What does a veterinary assistant do?
Veterinary assistants support veterinarians and other veterinary personnel with daily tasks and duties. They feed, exercise, groom, weigh, restrain, and handle animals and make sure the veterinary environment is comfortable and safe by cleaning and maintaining equipment and holding areas. They also examine animals for signs of injury, illness, or disease and prepare and sanitize surgery areas. Some experienced veterinary assistants administer medication under the supervision of the veterinarian. Veterinary assistants also provide support to pet owners when their beloved animals are undergoing procedures. They are also responsible for administrative and clerical tasks such as greeting clients, answering phones, making appointments, handling charts, filing paperwork, filling out forms, and taking payments.
What kind of training does a veterinary assistant need?
Veterinary assistants must have at least a high school diploma. Many community colleges offer veterinary assistant programs and most programs can be completed in less than a year and result in a certificate. Many aspiring veterinary assistants work or volunteer in animal hospitals, veterinary clinics, animal shelters and other animal care facilities to gain practical experience. Many employers prefer veterinary assistants that are certified. The American Veterinary Medical Association can certify veterinary assistants. Most employers also provide on the job training, but if a veterinary assistant is certified they will need less on the job training. Veterinary assistants must keep current on advancements in the field and often attend workshops, conferences, and seminars.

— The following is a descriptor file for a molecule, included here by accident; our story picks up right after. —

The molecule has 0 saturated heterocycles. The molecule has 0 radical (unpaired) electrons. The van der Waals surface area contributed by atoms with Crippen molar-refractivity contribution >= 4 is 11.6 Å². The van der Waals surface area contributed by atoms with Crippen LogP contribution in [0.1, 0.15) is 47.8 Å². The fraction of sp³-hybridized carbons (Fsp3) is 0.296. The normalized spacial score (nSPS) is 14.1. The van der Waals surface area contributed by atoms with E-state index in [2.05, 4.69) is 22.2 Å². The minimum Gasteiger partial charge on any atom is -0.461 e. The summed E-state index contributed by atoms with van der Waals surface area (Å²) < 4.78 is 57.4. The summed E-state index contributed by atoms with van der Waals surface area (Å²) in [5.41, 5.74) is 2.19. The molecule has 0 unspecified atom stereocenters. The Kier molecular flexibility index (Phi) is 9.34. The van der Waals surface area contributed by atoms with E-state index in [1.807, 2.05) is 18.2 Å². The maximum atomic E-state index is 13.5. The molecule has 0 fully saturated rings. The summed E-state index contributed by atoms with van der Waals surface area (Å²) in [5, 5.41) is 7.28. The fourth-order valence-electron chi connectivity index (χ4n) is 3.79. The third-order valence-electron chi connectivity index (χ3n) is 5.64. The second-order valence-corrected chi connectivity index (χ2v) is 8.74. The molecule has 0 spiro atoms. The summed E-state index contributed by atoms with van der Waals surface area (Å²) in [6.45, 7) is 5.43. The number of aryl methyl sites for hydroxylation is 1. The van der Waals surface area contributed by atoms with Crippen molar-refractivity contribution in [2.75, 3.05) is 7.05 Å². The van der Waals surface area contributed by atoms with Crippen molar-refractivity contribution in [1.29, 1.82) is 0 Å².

What are the prospects for a career as a veterinary assistant?
Employment of veterinary assistants is expected to grow faster than average for all professions from 2006 to 2016 (1). The increase in pet owners and demand for veterinary services will drive job growth.
Job prospects are projected to be good especially for veterinary assistants with advanced education and extensive experience. Job openings will also arise from the need to replace veterinary assistants that retire, transfer, or leave the field for other reasons.
How much do veterinary assistants make?
As of October 2009, the middle 50% of veterinary assistants earned annual salaries between $21,366 and $31,986. The highest 10% earned annual salaries of more than $36,965 (2).
A career as a veterinary assistant is a great choice for people who have a strong passion for caring for animals. Veterinary assistants must be organized, pay close attention to detail, and be able to work efficiently independently and as part of a team. They must feel comfortable working with a wide variety of animals. They must have also excellent communication and interpersonal skills because they interact with a variety of clients and other veterinary personnel. Veterinary assistants must be quick on their feet and be able to work in stressful and emergency situations.